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In shadow of attacks, British election campaign resumes

Staff Writer |
After militants killed seven people and injured 48 in London, British Prime Minister Theresa May resumes campaigning on Monday just three days before a national election which polls show is much tighter than previously predicted.

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May said Britain must be tougher in stamping out Islamist extremism after three knife-wielding assailants rammed a van into pedestrians on London Bridge and stabbed others nearby.

Following the third militant attack in Britain in less than three months, May said Thursday's election would go ahead and that Britain had been far too tolerant of extremism.

"Violence can never be allowed to disrupt the democratic process," May, who served as interior minister from 2010 to 2016, said outside her Downing Street office on Sunday.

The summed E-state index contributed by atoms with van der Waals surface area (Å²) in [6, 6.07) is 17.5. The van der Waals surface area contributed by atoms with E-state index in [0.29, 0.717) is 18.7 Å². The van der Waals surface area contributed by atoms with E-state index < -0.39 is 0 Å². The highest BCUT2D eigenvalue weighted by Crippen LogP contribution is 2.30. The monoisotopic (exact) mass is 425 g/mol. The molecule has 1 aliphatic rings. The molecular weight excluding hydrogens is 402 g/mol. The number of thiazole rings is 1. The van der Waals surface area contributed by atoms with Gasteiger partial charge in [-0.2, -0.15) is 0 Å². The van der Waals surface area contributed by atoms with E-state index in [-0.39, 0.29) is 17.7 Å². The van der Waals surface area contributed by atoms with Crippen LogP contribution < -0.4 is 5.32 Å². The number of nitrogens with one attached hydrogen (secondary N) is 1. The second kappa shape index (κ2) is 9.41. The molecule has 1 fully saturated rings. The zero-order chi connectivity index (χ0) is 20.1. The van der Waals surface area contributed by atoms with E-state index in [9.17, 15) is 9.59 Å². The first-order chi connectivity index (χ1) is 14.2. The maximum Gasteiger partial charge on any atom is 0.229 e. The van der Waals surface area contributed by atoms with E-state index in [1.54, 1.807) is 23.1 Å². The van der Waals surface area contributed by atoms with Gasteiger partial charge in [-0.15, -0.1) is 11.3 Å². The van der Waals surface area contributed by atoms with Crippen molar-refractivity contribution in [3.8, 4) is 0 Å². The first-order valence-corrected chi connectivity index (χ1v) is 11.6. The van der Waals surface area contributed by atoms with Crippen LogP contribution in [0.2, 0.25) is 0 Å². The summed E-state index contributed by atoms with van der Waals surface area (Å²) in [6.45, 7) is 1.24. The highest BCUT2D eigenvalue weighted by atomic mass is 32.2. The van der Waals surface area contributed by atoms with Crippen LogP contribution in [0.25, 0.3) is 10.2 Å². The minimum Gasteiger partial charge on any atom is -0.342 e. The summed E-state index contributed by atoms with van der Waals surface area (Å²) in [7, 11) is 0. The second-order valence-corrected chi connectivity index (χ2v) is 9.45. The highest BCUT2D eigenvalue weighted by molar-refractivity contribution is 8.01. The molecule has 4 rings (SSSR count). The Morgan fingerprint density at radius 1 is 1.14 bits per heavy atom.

Britain's government and local authorities are working closely with the police to guarantee security around the national election, and robust plans have been in place for weeks, Prime Minister Theresa May's spokeswoman said on Monday.

Britain will vote in a national election on Thursday, just days after militants killed seven people and injured nearly 50 in an attack on London Bridge on Saturday night, the third assault in Britain in less than three months.

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